First daughter faux pas

Hypocrisy. There is no other word to describe reports that presidential daughter and Senior Advisor Ivanka Trump used her private email hundreds of times to deal with government business. The irony? That’s exactly what her father used as ammunition against 2016 presidential candidate Hillary Clinton during the elections, after she had been discovered to have done the same.

“Crooked Hillary,” as Trump labeled her, was subject to an intense investigation as to whether her use of a private email account and server while secretary of state was illegal. Now, it turns out, the first daughter acted similarly, sending hundreds of emails last year to aides in the White House, members of the Cabinet and numerous assistants on her private account. 

According to The Washington Post, White House ethics officials “learned of Trump’s repeated use of personal email when reviewing emails gathered last fall” when Cabinet agencies prepared to respond to a public records lawsuit. According to the review, Ivanka regularly relied on her personal email account to conduct official White House business during much of 2017, on an account shared with husband and Trump Senior Advisor Jared Kushner.

Not only that, but when questioned about the offense, Ivanka reportedly responded that she was ignorant of the rules. That seems far-fetched, considering how regularly her father branded Clinton as crooked, with chants of “lock her up” reverberating at practically all of his campaign rallies.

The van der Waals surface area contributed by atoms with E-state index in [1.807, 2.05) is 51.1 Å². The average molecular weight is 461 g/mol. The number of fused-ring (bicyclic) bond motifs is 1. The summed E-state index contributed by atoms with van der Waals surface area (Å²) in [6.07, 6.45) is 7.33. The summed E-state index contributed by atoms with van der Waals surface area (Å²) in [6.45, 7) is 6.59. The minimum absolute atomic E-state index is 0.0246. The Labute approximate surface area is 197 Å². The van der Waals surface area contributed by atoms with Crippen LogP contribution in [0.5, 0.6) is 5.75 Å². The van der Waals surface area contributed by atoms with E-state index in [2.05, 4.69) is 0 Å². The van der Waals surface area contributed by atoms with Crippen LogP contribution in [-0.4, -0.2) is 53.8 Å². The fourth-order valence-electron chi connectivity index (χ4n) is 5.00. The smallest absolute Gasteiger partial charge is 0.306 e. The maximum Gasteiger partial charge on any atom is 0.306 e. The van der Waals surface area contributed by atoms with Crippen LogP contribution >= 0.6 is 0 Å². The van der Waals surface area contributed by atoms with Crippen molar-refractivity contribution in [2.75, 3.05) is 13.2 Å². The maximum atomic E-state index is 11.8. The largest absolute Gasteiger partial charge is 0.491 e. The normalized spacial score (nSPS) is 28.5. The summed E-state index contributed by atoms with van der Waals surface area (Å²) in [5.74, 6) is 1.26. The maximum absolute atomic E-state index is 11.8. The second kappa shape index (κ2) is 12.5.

So, now the question is what is the White House going to do about it? While the FBI recommended Clinton not be charged criminally for her practices, it seems reasonable that Ivanka wouldn’t face criminal charges either. We get that. But, if her father’s outcries against his opponent (which he still bemoans) are to be consistent — and genuine — she would. 

Clinton was called “extremely careless” in her handling of classified information by then-FBI Director James Comey. We agree. Surely, we can say the same of Ivanka, though there’s been no confirmation to what degree the data she shared was classified. But it was government business. White House business. It should be handled officially, through the proper channels. And that goes if it’s at the hands of Hillary Clinton or Ivanka Trump — proper procedure is proper procedure.

We need to establish standards, accountability. And, really, they are established. There are federal records rules, including the Presidential Records Act, which require all official White House communications be preserved — a mandate that could be eluded through the use of personal email communications. 

What discipline should the first daughter face? She won’t be fired. She probably won’t even be reprimanded. But, considering that the president just recently tweeted about Clinton’s emails, it would be nice to see some kind of acknowledgment of wrongdoing from the White House.

“FBI ignored tens of thousands of Crooked Hillary Emails, many of which are REALLY BAD,” Trump tweeted. “At some point I may have to get involved!”

Let’s see how involved he gets in Ivanka’s case. Who knows, he might surprise us and show some consistency. But if the past two years prove anything, that would seem highly unlikely. It will be interesting to watch, though, and see it play out to the end. It leaves one wondering: What’s Hillary thinking?